Some History Concerning Ephraim Who is Named in Hosea

Some History Concerning Ephraim Who is Named in Hosea
The Book of Isaiah was written between 701 and 681 B.C some eighty years after Hosea was written between the years of 786-746 B.C. during the reign of Jeroboam II. History is oftentimes important when we read the Word of God.
The prophet Isaiah writes in Isaiah 7:8, “For the head of Aram is Damascus and the head of Damascus is Rezin (now within another 65 * years Ephraim will be shattered, so that it is no longer a people ),”
All the metaphors found in Hosea’s prophecy were intended to illustrate the serious condition of Israel (which is referenced as Ephraim in Hosea) and of which His words of warning were intended would lead to judgment.

Because the Northern Kingdom did not heed the message of God’s coming judgment they were taken into captivity by the Assyrians. Most of these folks did not return.
In their distress we find these words, “So it shall be when all of these things have come upon you, the blessing and the curse which I have set before you, and you call them to mind in all nations where * the LORD your God has banished you, and you return to the LORD your God and obey * Him with all your heart and soul according to all that I command you today, you and your sons, then the LORD your God will restore you from captivity, and have compassion on you, and will gather you again from all the peoples where * the LORD your God has scattered you.” Deuteronomy 30:1-3 NASB.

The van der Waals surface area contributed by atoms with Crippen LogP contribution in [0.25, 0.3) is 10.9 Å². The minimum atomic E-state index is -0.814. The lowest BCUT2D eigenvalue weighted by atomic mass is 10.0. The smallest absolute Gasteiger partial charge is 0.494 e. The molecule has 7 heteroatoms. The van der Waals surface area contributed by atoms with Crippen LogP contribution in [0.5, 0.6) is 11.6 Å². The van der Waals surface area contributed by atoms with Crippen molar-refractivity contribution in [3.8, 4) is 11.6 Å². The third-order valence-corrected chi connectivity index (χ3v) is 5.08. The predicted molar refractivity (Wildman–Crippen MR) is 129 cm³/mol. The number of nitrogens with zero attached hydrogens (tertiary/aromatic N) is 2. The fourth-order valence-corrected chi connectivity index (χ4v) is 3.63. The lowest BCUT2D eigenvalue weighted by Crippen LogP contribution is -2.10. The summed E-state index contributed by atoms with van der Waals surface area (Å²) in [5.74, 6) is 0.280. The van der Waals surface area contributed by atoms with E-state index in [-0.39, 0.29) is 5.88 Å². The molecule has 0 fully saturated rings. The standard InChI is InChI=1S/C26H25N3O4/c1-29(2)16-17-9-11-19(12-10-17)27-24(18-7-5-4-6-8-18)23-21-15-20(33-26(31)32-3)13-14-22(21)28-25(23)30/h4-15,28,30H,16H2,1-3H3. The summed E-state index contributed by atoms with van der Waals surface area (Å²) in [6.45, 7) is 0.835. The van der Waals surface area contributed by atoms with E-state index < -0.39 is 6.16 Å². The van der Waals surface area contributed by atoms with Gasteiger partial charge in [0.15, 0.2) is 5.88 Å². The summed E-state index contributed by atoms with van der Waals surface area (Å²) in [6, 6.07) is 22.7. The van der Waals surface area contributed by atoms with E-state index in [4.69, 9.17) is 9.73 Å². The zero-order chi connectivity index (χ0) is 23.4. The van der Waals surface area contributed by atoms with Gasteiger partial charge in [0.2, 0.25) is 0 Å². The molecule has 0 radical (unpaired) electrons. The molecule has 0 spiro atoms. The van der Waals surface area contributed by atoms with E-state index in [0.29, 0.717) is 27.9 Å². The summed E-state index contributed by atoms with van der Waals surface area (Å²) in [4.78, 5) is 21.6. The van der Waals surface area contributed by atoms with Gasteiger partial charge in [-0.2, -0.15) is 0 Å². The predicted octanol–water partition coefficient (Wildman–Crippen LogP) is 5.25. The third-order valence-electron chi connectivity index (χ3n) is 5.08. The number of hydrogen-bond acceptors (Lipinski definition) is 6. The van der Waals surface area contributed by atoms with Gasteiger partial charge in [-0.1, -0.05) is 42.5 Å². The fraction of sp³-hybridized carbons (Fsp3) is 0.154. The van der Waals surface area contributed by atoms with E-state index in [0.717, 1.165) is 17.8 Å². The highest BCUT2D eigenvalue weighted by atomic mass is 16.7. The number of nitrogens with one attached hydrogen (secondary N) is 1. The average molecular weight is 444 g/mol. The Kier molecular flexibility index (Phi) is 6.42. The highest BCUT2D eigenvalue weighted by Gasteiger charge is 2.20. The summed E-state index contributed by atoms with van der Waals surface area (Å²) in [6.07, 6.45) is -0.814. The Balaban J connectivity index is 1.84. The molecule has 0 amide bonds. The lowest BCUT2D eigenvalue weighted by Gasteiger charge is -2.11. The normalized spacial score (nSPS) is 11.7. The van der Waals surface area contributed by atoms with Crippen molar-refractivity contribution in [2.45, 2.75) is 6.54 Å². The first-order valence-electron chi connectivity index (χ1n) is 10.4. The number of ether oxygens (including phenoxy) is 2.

Historically, Israel’s twelve tribes were named for Jacob’s children or, in the case of Ephraim (and Manasseh), his grandchildren. Ephraim was born in Egypt to Joseph’s wife, Asenath. Joseph named his second-born son Ephraim, Now before the year of famine came, two sons were born to Joseph, whom Asenath, the daughter of Potiphera priest of On, bore to him. Joseph named * the firstborn Manasseh, “For,” he said, “God has made me forget all my trouble and all my father’s household.” He named * the second Ephraim, “For,” he said, “God has made me fruitful in the land of my affliction.” Genesis 41:50-52. Jacob blessed his grandsons Ephraim and Manasseh and he decided to bless Ephraim first even though he was not the oldest. Joseph, of course protested this, but Jacob said that Ephraim would be greater than Manasseh .
In the Old Testament we find that Ephraim oftentimes refers to the Northern Kingdom even though the name Israel is most commonly used. Israel/Ephraim was taken into captivity by the Assyrians in 722 BC. The Southern Kingdom known as Judah was conquered by the Babylonians nearly 140 years later in 587 BC.
The name “Israel” was named “Ephraim” in Genesis 48 and this is tied to God’s blessings to Abraham which Followers of the Christ may inherit. “The Scripture, foreseeing that God would justify the Gentiles by faith, preached the gospel beforehand to Abraham, saying, “ALL THE NATIONS WILL BE BLESSED IN YOU.” Galatians 3:8.